Learning. So much learning! And at the centre of it all is the fact that I cannot tell you that I love you, because we just don't do that.
What if I wanted to tell you how sad I am? Or you wanted to tell me? What if that young man ripping the sugar packet open with his teeth is tortured with an enormous pack of dark dogs that you can't see, breathing their hot breath down his neck? It's hard to, out of nowhere explain that, but if you put a hand on his back, he may tell you about how much he hates them. He may just fall apart in your arms.
What if, instead of marching on through the streets, a woman simply stopped, stood, and held her head in her hands. Anybody. Somebody's mother. What would happen? Would you adjust your earbuds and look away, or, would you step in and make contact?
A holy moment perhaps? Anything?
Listen. Could you listen?
This Sunday is the thirteenth anniversary of my father's suicide. I love you. I love you and would you listen?
Every year as I revisit this event, the brutal Hemingway ending that sent shock waves all along the timeline of my life, I try to figure out if we are any further ahead. We are not. We are terrible listeners; stunningly so.
I know a handful of people who are good at it, and one of them I pay. Goddamn it.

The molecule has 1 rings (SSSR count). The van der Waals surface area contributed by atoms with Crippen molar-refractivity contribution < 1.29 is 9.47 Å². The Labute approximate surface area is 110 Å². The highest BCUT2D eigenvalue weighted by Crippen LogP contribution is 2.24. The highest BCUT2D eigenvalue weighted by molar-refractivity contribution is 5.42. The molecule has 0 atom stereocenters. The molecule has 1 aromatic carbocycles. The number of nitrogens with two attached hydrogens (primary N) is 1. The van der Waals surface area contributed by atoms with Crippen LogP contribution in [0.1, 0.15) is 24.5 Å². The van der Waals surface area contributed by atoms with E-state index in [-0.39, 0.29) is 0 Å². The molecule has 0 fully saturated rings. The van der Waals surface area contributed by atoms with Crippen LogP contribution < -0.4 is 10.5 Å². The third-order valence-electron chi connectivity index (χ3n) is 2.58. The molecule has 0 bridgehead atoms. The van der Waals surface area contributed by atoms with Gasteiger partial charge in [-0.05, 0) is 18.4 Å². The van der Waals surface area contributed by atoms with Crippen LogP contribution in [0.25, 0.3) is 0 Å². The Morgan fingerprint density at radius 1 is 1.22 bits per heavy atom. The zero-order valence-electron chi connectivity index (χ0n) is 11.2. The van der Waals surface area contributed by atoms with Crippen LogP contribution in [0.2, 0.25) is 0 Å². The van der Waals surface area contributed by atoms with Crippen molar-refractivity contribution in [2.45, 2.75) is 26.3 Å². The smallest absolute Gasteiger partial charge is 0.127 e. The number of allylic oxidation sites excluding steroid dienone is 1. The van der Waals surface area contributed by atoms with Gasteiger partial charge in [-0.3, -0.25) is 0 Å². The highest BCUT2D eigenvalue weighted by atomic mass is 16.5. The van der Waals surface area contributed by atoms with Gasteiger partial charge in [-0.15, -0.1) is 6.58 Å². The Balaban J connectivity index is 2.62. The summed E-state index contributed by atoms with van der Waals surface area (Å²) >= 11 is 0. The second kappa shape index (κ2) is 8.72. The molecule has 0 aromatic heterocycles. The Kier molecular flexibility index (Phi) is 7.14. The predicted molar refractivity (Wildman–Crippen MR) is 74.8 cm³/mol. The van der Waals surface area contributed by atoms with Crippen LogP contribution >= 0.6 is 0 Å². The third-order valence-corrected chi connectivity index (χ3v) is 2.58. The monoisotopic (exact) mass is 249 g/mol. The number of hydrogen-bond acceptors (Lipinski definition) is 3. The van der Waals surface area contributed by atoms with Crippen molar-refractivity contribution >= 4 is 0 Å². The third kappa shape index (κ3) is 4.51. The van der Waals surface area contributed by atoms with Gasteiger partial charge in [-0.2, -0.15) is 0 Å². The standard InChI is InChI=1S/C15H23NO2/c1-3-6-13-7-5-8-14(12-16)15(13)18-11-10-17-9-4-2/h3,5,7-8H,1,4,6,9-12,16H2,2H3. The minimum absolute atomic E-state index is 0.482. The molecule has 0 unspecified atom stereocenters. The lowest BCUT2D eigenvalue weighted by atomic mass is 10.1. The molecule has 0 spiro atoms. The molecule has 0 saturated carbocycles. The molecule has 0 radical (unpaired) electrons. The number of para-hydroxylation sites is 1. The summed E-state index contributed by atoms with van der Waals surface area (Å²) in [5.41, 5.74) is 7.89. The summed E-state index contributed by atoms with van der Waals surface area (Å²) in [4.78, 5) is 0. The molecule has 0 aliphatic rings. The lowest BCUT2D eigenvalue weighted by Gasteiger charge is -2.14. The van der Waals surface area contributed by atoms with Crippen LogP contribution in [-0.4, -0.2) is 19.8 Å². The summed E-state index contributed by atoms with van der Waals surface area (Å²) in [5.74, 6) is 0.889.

No, I mean, REALLY LISTEN.
Stop talking. Stop stepping on my sentences. Now I have to take them home and shake them out, and I can't get away from you fast enough.
Stop preaching. That's a lovely speech you're giving, but the dogs don't care. You know nothing about these dogs, do you? How can you? They don't belong to you. In the middle of your speech, the young man is edging towards the exit. You've made him feel invisible, and ashamed because, well, that was a great speech. Seriously. If he was any sort of a decent human, all of your advice would have worked and the day would be dogless and sunny, right?
Did you hear him at all? I know he didn't speak, but he told you his whole life story in the way he was breathing, gasping. You invalidated his pain in the space of two sentences.
Yes, there are worse scenarios, but her story is unique. She is the only one with her DNA that has that specific history of emotional and environmental influences that have made her life what it is. Telling her to count her blessings will only make her hate you. She has counted her blessings, in fact look at the worn corners from her rifling through them every day. She knows this should be enough, but it isn't and now she has the guilt of this on top of her own torture. She would die if she could.
And that's the problem. So you need to figure out this listening deal.
I lied earlier. I don't revisit the event once a year. I go through it repeatedly. My father is with me every day. I know him better in his death than I did in his life.
I won't go into the details of my childhood, Dear Reader, except to say that my parents were the worst communicators. Add gin to the mix and there was the perfect storm. But I know my father struggled. I know that he tried.
Let's leave it at that.
My God you are beautiful. I love you, do you know that? My heart is full of you.
Did you hear that?